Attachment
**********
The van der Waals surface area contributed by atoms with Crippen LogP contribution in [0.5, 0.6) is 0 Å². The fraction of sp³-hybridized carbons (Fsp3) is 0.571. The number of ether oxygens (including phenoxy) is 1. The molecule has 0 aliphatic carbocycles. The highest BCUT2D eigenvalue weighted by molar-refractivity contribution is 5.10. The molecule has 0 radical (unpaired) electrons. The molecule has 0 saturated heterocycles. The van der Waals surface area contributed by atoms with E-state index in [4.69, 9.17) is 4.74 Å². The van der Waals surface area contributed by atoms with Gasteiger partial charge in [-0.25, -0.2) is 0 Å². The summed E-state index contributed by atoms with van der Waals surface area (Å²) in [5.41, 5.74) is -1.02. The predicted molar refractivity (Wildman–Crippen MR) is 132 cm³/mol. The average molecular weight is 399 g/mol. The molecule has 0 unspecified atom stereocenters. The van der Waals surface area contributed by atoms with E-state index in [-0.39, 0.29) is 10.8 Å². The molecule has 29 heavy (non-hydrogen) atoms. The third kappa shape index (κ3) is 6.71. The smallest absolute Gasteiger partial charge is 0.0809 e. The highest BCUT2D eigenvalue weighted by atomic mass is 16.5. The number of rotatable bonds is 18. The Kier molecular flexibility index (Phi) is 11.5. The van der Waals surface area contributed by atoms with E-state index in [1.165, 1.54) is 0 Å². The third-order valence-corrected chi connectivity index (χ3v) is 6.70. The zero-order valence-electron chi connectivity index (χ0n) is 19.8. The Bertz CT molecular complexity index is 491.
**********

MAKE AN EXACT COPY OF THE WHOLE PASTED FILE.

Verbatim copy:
The van der Waals surface area contributed by atoms with Crippen LogP contribution in [0.5, 0.6) is 0 Å². The fraction of sp³-hybridized carbons (Fsp3) is 0.571. The number of ether oxygens (including phenoxy) is 1. The molecule has 0 aliphatic carbocycles. The highest BCUT2D eigenvalue weighted by molar-refractivity contribution is 5.10. The molecule has 0 radical (unpaired) electrons. The molecule has 0 saturated heterocycles. The van der Waals surface area contributed by atoms with E-state index in [4.69, 9.17) is 4.74 Å². The van der Waals surface area contributed by atoms with Gasteiger partial charge in [-0.25, -0.2) is 0 Å². The summed E-state index contributed by atoms with van der Waals surface area (Å²) in [5.41, 5.74) is -1.02. The predicted molar refractivity (Wildman–Crippen MR) is 132 cm³/mol. The average molecular weight is 399 g/mol. The molecule has 0 unspecified atom stereocenters. The van der Waals surface area contributed by atoms with E-state index in [-0.39, 0.29) is 10.8 Å². The molecule has 29 heavy (non-hydrogen) atoms. The third kappa shape index (κ3) is 6.71. The smallest absolute Gasteiger partial charge is 0.0809 e. The highest BCUT2D eigenvalue weighted by atomic mass is 16.5. The number of rotatable bonds is 18. The Kier molecular flexibility index (Phi) is 11.5. The van der Waals surface area contributed by atoms with E-state index in [1.165, 1.54) is 0 Å². The third-order valence-corrected chi connectivity index (χ3v) is 6.70. The zero-order valence-electron chi connectivity index (χ0n) is 19.8. The Bertz CT molecular complexity index is 491.